Yeah. That is exactly why I hate it when they turn a book into a
movie. Some idiot screen writer changes this and that, and eventually
end up screwing it up in some way. Take the HP films. I can't stand
them because Warner Brothers has taken liberties with the story and
they aren't as good as the books in my opinion.
About the worst case of this is the movie It. I've read the book many
many times, practically know it by heart, but the movie is terrible.
They have totally changed the scenes in the movie and rewritten things
their way, and it might as well be someone else's creation instead of
one of Steven King's best sellers, because the book and movie are so
Getting back to LOTR though the movies weren't aweful, but I agree
they did change things too much. Starting with the Twin Towers the
screen writers started playing with the story and ended up messing it
up for us LOTR purests. Why on earth do they have to do that?
On 7/11/11, dark <d...@xgam.org> wrote:
> this is why the first lotr film is my favourite. While it has it's problems,
> it's all in all closest to Tolkien.
> many of the changes in the films simply do not make sense, for instance when
> the entire point of attempting to destroy the ring in the first place, is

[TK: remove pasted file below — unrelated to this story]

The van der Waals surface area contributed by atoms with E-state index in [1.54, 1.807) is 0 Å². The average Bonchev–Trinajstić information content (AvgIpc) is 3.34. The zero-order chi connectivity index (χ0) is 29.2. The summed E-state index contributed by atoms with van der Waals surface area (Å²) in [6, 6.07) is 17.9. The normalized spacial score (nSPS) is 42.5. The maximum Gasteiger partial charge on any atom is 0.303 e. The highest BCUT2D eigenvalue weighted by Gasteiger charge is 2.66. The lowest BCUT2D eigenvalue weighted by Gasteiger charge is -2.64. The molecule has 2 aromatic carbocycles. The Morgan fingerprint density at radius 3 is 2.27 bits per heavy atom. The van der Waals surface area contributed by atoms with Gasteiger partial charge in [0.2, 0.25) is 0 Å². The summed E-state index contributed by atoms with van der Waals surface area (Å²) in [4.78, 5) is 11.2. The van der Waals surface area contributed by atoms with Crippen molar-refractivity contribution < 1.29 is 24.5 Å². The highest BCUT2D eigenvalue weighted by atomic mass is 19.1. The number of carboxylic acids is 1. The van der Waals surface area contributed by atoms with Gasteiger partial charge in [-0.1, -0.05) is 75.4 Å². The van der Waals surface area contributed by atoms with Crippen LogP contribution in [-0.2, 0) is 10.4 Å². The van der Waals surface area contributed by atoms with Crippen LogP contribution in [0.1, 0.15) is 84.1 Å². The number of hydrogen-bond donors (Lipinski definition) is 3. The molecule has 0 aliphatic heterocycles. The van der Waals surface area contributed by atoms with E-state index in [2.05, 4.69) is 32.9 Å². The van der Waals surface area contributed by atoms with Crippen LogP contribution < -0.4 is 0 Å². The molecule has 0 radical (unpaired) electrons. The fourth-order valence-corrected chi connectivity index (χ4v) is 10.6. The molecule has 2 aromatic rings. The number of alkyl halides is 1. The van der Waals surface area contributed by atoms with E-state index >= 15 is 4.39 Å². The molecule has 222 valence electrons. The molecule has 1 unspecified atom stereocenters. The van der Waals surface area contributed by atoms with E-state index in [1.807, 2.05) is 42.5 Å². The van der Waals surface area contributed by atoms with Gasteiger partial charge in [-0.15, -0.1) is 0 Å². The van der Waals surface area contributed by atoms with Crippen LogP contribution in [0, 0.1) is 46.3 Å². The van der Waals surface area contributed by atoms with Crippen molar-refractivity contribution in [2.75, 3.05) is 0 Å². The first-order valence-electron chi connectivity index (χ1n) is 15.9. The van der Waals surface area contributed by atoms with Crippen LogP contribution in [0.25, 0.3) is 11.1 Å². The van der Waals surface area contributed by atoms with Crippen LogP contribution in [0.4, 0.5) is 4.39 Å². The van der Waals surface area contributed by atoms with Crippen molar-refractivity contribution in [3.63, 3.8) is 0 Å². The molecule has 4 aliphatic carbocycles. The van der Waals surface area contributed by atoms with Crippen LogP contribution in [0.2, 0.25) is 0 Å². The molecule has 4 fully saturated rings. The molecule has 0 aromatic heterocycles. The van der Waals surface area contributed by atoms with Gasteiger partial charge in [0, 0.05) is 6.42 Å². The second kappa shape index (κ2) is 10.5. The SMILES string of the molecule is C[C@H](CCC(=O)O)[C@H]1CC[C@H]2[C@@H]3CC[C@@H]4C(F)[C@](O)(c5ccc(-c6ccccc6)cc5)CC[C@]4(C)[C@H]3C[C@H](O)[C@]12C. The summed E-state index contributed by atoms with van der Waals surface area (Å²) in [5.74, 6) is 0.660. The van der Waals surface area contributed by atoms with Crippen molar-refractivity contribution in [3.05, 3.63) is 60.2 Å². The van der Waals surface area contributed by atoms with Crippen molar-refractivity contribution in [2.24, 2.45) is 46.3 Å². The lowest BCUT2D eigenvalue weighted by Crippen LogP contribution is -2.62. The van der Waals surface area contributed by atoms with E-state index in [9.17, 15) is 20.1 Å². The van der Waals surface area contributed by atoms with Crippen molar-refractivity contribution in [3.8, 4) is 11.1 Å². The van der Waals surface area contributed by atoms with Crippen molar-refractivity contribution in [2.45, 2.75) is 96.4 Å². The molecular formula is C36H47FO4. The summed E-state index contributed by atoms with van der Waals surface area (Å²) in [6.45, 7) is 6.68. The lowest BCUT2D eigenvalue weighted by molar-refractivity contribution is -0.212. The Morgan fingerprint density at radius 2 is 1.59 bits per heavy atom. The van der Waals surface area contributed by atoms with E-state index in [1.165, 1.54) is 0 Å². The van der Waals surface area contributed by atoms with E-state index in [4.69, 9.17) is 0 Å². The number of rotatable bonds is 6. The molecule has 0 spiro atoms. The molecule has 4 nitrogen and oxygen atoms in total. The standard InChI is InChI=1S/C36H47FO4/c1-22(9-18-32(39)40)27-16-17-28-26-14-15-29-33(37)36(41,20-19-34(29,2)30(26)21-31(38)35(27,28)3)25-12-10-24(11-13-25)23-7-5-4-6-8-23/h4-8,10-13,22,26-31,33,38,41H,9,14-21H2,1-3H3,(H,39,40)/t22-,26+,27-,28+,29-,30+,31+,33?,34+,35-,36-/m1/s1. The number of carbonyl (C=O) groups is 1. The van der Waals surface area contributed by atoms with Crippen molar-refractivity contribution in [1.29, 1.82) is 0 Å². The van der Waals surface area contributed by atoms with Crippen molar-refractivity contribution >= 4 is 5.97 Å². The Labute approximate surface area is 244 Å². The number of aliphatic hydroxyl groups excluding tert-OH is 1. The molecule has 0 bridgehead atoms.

> that Sauron himself would never considder that option, hence why such a big
> deal is made of the battles so as to effectively keep the Dark Lord's
> attention away from his own boarders, we then in the 2nd film have Frodo and
> sam dragged off to isgiliath by Faramir (a very different character from
> Faramir in the book), and the ring is revealed to a nasgul.
> the idea that Sauron would ignore the fact that the one thing he needs to
> conquer the entire world is suddenly found on the boarders of his land, in
> fact not even a days' journey from Minas Morgul where he has a huge army
> under the command of his right hand wraith is really quite insane!
> for some great articals on changes, as well as some interesting facts on
> history see the movy guides at http://www.glyphweb.com/arda/
> I'm a big fan of the encyclopedia of Arda generally, but what they've done
> with respect to the films is very nice indeed.
> Btw and if you can, i'd advise anyone to listen to the bbc radio adaptation.
> Sadly tolkien himself died three years before it was made in 1976, but if
> you want an adaptation that stays true to the book while having some great
> acting that is the deffinative one for me.
> yes, it misses certain sections like tom bombadil, but all the important
> stuff is most distinctly there.
> oh, and the music Steven oliver composed is fantastic as well.
> Beware the grue!
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